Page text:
Additional key accomplishments signed into law under the leadership of Speaker Pelosi include: an increase in the minimum wage for the first time in 10 years; the largest college aid expansion since the GI bill; and a new GI education bill for veterans of the Iraq and Afghanistan wars; and increased services for veterans, caregivers, and the Veterans Administration.
As a senior member of the House Appropriations Committee, Pelosi fought for America's families. She has been a leader in increasing educational opportunity, protecting workers, and promoting health care, including women's health and the creation of a nationwide health tracking network to examine the links between environmental pollutants and chronic disease. She has been a strong proponent of increased investments in health research, and has secured funding to double the budget for the National Institutes of Health. Pelosi also has successfully defeated repeated attempts to reduce funding for international family planning programs.
One of Pelosi's first legislative victories was the creation of the Housing Opportunities for People with AIDS program. She has also worked to accelerate development of an HIV vaccine, expand access to Medicaid for people living with HIV, and increase funding for the Ryan White CARE Act, the Minority HIV/AIDS Initiative and other programs vital to people living with or at risk for HIV/AIDS.
Pelosi also successfully increased access to health insurance for people with disabilities by ensuring continuation of their health care coverage. She was instrumental in passing legislation to assist nonprofit organizations in the creation of affordable housing.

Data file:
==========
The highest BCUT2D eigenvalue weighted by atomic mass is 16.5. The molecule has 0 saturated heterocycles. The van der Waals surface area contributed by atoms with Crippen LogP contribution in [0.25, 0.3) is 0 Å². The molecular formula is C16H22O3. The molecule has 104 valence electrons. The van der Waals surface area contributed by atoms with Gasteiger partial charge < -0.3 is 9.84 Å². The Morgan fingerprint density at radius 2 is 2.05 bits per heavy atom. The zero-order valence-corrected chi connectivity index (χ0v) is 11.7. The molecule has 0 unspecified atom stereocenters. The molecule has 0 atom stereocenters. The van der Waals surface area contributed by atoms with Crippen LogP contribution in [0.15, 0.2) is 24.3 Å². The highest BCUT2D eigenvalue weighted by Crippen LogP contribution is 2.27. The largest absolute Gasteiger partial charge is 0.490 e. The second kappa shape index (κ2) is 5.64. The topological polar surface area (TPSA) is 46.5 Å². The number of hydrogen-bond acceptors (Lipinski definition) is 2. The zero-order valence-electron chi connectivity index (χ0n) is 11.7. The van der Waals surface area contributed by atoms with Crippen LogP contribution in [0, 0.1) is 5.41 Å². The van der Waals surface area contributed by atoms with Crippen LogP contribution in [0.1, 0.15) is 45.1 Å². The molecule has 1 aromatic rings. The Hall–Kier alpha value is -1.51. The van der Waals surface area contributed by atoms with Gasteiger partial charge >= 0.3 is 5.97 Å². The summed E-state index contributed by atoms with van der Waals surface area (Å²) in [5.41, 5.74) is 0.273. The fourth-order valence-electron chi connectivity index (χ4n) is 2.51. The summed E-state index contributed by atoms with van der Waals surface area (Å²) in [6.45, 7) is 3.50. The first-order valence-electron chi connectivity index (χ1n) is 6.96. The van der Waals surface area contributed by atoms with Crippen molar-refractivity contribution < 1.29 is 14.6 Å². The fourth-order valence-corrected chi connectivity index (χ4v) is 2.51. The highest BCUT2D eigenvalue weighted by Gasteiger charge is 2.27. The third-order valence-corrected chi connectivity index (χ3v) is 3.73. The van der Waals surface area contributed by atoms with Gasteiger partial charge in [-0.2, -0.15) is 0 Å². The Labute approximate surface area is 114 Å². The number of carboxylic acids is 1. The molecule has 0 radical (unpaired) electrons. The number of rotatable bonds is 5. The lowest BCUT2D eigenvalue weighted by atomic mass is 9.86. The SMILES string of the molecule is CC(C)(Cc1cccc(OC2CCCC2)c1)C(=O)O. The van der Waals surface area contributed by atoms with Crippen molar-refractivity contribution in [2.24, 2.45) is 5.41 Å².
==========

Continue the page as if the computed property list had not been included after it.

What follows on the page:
As a member of the House Permanent Select Committee on Intelligence for 10 years (the longest continuous period of service in the committee's history) including two years as the Ranking Democrat, Pelosi worked to ensure that policymakers and military commanders are provided with the timely and accurate intelligence necessary to guide diplomatic initiatives, succeed in combat, and protect U.S. military forces.
In meetings around the world with U.S. and foreign intelligence leaders, Pelosi has urged greater attention to the threats to international security posed by the proliferation of technologies associated with weapons of mass destruction and global terrorism.
In the wake of the September 11 terrorist attacks, Pelosi led congressional reviews of the U.S. intelligence and security agencies and authored legislation to create an independent national commission to assess the overall performance of the federal government before, during, and after the attacks.
Pelosi has long been an advocate for human rights around the world. She has fought to improve China's human rights record, attempting to tie trade to increased human rights standards. She has also been a leader on efforts to free the people of Tibet.
A leader on the environment at home and abroad, Pelosi secured passage of a provision in the International Development and Finance Act of 1989 which requires the World Bank and all the regional multilateral development banks to review the potential environmental impacts of development projects for which they provide funding and to make these environmental assessments publicly available. Known as the "Pelosi Amendment," it has become a significant tool for indigenous peoples and nongovernmental organizations around the world.
Pelosi has also served on the Committee on Standards of Official Conduct (Ethics) and the Banking and Financial Services Committee. She has chaired the Congressional Working Group on China and has served on the Executive Committee of the Democratic Study Group.
Pelosi hails from a strong family tradition of public service. Her father, Thomas D'Alesandro, Jr., served as Mayor of Baltimore for 12 years, after representing the city for five terms in Congress. Her brother, Thomas D'Alesandro III, also served as Mayor of Baltimore.
Pelosi graduated from Trinity College in Washington, D.C. in 1962. Pelosi and her husband, Paul Pelosi, a native of San Francisco, have five children and nine grandchildren.